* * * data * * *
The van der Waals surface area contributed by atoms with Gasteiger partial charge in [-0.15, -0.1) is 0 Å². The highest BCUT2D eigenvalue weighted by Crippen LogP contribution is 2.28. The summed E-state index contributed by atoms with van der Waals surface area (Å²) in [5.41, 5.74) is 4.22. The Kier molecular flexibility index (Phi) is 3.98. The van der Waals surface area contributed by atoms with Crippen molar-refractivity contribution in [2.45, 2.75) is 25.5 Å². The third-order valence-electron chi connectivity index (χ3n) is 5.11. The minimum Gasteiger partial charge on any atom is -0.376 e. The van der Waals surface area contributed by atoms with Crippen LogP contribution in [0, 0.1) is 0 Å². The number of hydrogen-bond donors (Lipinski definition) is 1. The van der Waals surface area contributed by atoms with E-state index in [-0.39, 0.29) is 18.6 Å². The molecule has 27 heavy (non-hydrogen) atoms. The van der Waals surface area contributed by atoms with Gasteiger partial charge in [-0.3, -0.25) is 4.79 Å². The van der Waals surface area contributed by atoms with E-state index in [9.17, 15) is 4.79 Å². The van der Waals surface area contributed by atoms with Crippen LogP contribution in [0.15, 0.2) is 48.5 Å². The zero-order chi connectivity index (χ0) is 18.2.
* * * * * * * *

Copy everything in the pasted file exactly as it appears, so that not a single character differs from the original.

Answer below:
The van der Waals surface area contributed by atoms with Gasteiger partial charge in [-0.15, -0.1) is 0 Å². The highest BCUT2D eigenvalue weighted by Crippen LogP contribution is 2.28. The summed E-state index contributed by atoms with van der Waals surface area (Å²) in [5.41, 5.74) is 4.22. The Kier molecular flexibility index (Phi) is 3.98. The van der Waals surface area contributed by atoms with Crippen molar-refractivity contribution in [2.45, 2.75) is 25.5 Å². The third-order valence-electron chi connectivity index (χ3n) is 5.11. The minimum Gasteiger partial charge on any atom is -0.376 e. The van der Waals surface area contributed by atoms with Crippen LogP contribution in [0, 0.1) is 0 Å². The number of hydrogen-bond donors (Lipinski definition) is 1. The van der Waals surface area contributed by atoms with E-state index in [-0.39, 0.29) is 18.6 Å². The molecule has 27 heavy (non-hydrogen) atoms. The van der Waals surface area contributed by atoms with Gasteiger partial charge in [-0.3, -0.25) is 4.79 Å². The van der Waals surface area contributed by atoms with E-state index in [9.17, 15) is 4.79 Å². The van der Waals surface area contributed by atoms with Crippen LogP contribution in [0.15, 0.2) is 48.5 Å². The zero-order chi connectivity index (χ0) is 18.2.